The energy ecologist Vaclav Smil recently looked at the promise of electric vehicles as a triumphant renewable solution.

This promise does not correspond with reality either. Even if the global fleet of internal combustion vehicles (about 1.5 billion) were to stop growing, “decarbonizing 50 per cent of it by 2030 would require that we manufacture about 600 million new electric passenger vehicles in nine years — that’s about 66 million a year, more than the total global production of all cars in 2019. In addition, the electricity to run those cars would have to come from zero-carbon sources. What are the chances of that?”

In other words, the majority of infrastructure and technology needed to subtract fossil fuels from the economy hasn’t been made yet.

A third, vital narrative

There is, of course, a third narrative which no one wants to discuss. Lovelock, who is famous for postulating the Gaia hypothesis for how Earth’s systems are regulated in synch, urged in 2005 that we embrace “a sustainable retreat.”

An economic retreat means shrinking fossil fuel spending by at least one third, which means the end of economic growth. (One recent study suggested high income states probably need to cut their resource use by 70 per cent.)

So what does shrinkage look like? It means returning to standards of living prevalent in the 1960s and 1950s. It means deglobalization. It means slow living instead of fast consumption. It means walking instead of flying. It means more people growing food on smaller plots. It means relocalizing life. It means making changes most of us are not yet willing to talk about, let alone make.

In 1972, the Club of Rome issued a warning about energy, pollution and population trends on the planet. Using a fairly basic computer model, the club’s analysts, including Donella and Dennis Meadows, asked what would happen if civilization continued growing without limits. The model warned that business as usual would lead to scarcity, disruptions and failing ecosystems sometime between 2010 and 2020. As resources become harder and more expensive to extract, civilization would start digging a hole for itself. A population crash would follow declines in agricultural production sometime around 2030.

An Australian research scientist, Graham Turner, revisited the data in 2014. He found that global trends closely aligned with the Limits to Growth model so compellingly that he suggested civilization was already unravelling. Turner offered this conclusion:

“This suggests, from a rational risk-based perspective, that we have squandered the past decades, and that preparing for a collapsing global system could be even more important than trying to avoid collapse.”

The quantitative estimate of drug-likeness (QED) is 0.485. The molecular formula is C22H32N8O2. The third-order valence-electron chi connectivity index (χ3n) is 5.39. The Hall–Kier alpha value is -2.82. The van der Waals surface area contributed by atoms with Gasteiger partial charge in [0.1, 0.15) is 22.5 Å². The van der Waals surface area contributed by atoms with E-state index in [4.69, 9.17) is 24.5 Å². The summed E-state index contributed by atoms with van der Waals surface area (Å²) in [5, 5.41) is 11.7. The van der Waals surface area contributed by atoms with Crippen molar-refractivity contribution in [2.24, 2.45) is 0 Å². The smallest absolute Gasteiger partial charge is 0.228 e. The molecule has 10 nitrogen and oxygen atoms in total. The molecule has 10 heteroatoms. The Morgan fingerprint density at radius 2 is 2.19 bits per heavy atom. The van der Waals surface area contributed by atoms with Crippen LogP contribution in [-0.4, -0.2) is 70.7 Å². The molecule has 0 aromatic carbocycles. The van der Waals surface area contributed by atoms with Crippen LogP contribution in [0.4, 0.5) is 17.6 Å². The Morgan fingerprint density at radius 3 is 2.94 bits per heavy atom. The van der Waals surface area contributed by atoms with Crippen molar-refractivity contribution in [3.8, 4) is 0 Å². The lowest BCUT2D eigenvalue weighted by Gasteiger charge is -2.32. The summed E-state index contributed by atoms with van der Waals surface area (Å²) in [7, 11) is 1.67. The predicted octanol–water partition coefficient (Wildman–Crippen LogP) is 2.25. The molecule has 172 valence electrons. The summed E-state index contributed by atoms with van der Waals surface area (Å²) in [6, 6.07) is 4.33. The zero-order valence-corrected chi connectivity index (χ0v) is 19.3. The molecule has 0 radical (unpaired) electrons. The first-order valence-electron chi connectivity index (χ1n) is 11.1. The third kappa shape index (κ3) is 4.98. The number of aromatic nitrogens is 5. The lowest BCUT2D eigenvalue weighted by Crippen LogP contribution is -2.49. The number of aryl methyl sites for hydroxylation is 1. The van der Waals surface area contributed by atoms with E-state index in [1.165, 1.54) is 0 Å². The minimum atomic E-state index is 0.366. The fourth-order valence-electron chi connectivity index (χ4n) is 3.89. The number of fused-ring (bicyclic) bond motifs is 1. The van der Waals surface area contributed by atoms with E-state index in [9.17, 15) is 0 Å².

The pandemic exposed the fragilities of a global energy system already foundering with its overextended supply chains and ever-growing energy spending. It also rocked a system rattled by the volatility of extreme and difficult resources such as fracked oil and bitumen.

The so-called energy transition added to this volatility because renewables don’t offer the same kind of energy quality required to lubricate an economic machine animated by endless growth.

Moreover, civilization has used renewables not to reduce fossil fuel demand but to augment energy consumption. Putin’s destructive war against the Ukrainian people has disrupted global oil and gas supplies guaranteeing high oil prices for years to come. So inflation is here to stay until there is a recession, depression or a worse political reckoning. In this real world, renewables will take a beating.

So the two narratives miss the point: if our current civilization is to survive in any shape or form it needs to fundamentally rethink all energy spending, from how we harness it to what we use it for. As Michaux concludes in his number-crunching report,

“replacing the existing fossil fuel powered system (oil, gas and coal), using renewable technologies, such as solar panels or wind turbines, will not be possible for the entire global human population. There is simply just not enough time, nor resources to do this by the current target set by the world’s most influential nations. What may be required, therefore, is a significant reduction of societal demand for all resources, of all kinds.”

How we make that transition to lowered demand should be the most prominent discussion in our media, classrooms and households. Why is it nearly invisible?

Years ago the great psychologist Bruno Bettelheim wrote a book about what happens to people in dehumanizing environments. Having survived two Nazi concentration camps, Bettelheim knew the subject well.

Near the end of The Informed Heart, he offered this prescient observation. Jews who accepted the status quo and believed in business as usual perished. Those who did not believe in business as usual left before the Germans arrived, sailed to Russia or America or joined the resistance. Many survived.

“Thus in the deepest sense the walk to the gas chamber was only the last consequence of a philosophy of business as usual,” wrote Bettelheim. It was “a last step in no longer defying the death instinct, which might also be called the principle of inertia.”

Now a widespread inertia prevents us from seizing control of our fate. We must do all we can to overcome that torpor. The implications are plain. Those communities that reject business as usual and cut their energy spending and all the materialist values that go with it, just might survive the long emergency and write a different ending to this story.